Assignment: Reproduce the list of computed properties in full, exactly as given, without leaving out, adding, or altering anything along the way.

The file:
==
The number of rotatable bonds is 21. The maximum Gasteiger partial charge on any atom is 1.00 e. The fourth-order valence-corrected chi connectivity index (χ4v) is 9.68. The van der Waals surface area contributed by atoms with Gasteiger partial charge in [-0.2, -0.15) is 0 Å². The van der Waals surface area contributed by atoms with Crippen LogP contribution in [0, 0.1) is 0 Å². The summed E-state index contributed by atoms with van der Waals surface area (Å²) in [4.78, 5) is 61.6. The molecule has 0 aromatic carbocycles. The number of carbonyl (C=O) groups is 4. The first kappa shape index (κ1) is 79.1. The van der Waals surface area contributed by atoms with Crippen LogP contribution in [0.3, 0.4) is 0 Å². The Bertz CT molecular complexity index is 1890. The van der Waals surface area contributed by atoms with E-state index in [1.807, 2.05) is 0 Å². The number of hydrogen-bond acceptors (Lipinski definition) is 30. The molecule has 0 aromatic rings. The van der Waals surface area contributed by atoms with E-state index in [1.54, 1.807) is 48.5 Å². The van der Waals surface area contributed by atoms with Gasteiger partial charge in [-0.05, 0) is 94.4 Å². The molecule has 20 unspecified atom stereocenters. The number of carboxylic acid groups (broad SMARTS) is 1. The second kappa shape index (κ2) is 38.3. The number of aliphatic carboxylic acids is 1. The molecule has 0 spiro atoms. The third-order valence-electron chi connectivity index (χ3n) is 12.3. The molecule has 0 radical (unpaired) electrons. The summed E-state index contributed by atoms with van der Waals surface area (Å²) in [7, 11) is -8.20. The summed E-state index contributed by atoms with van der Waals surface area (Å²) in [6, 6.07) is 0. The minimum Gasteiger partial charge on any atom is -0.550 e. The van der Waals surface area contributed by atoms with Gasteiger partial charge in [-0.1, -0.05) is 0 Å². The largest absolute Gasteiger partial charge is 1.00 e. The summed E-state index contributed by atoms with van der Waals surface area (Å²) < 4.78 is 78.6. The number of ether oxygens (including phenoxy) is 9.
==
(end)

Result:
The number of rotatable bonds is 21. The maximum Gasteiger partial charge on any atom is 1.00 e. The fourth-order valence-corrected chi connectivity index (χ4v) is 9.68. The van der Waals surface area contributed by atoms with Gasteiger partial charge in [-0.2, -0.15) is 0 Å². The van der Waals surface area contributed by atoms with Crippen LogP contribution in [0, 0.1) is 0 Å². The summed E-state index contributed by atoms with van der Waals surface area (Å²) in [4.78, 5) is 61.6. The molecule has 0 aromatic carbocycles. The number of carbonyl (C=O) groups is 4. The first kappa shape index (κ1) is 79.1. The van der Waals surface area contributed by atoms with Crippen LogP contribution in [0.3, 0.4) is 0 Å². The Bertz CT molecular complexity index is 1890. The van der Waals surface area contributed by atoms with E-state index in [1.807, 2.05) is 0 Å². The number of hydrogen-bond acceptors (Lipinski definition) is 30. The molecule has 0 aromatic rings. The van der Waals surface area contributed by atoms with E-state index in [1.54, 1.807) is 48.5 Å². The van der Waals surface area contributed by atoms with Gasteiger partial charge in [-0.05, 0) is 94.4 Å². The molecule has 20 unspecified atom stereocenters. The number of carboxylic acid groups (broad SMARTS) is 1. The second kappa shape index (κ2) is 38.3. The number of aliphatic carboxylic acids is 1. The molecule has 0 spiro atoms. The third-order valence-electron chi connectivity index (χ3n) is 12.3. The molecule has 0 radical (unpaired) electrons. The summed E-state index contributed by atoms with van der Waals surface area (Å²) in [7, 11) is -8.20. The summed E-state index contributed by atoms with van der Waals surface area (Å²) in [6, 6.07) is 0. The minimum Gasteiger partial charge on any atom is -0.550 e. The van der Waals surface area contributed by atoms with Gasteiger partial charge in [-0.1, -0.05) is 0 Å². The largest absolute Gasteiger partial charge is 1.00 e. The summed E-state index contributed by atoms with van der Waals surface area (Å²) < 4.78 is 78.6. The number of ether oxygens (including phenoxy) is 9.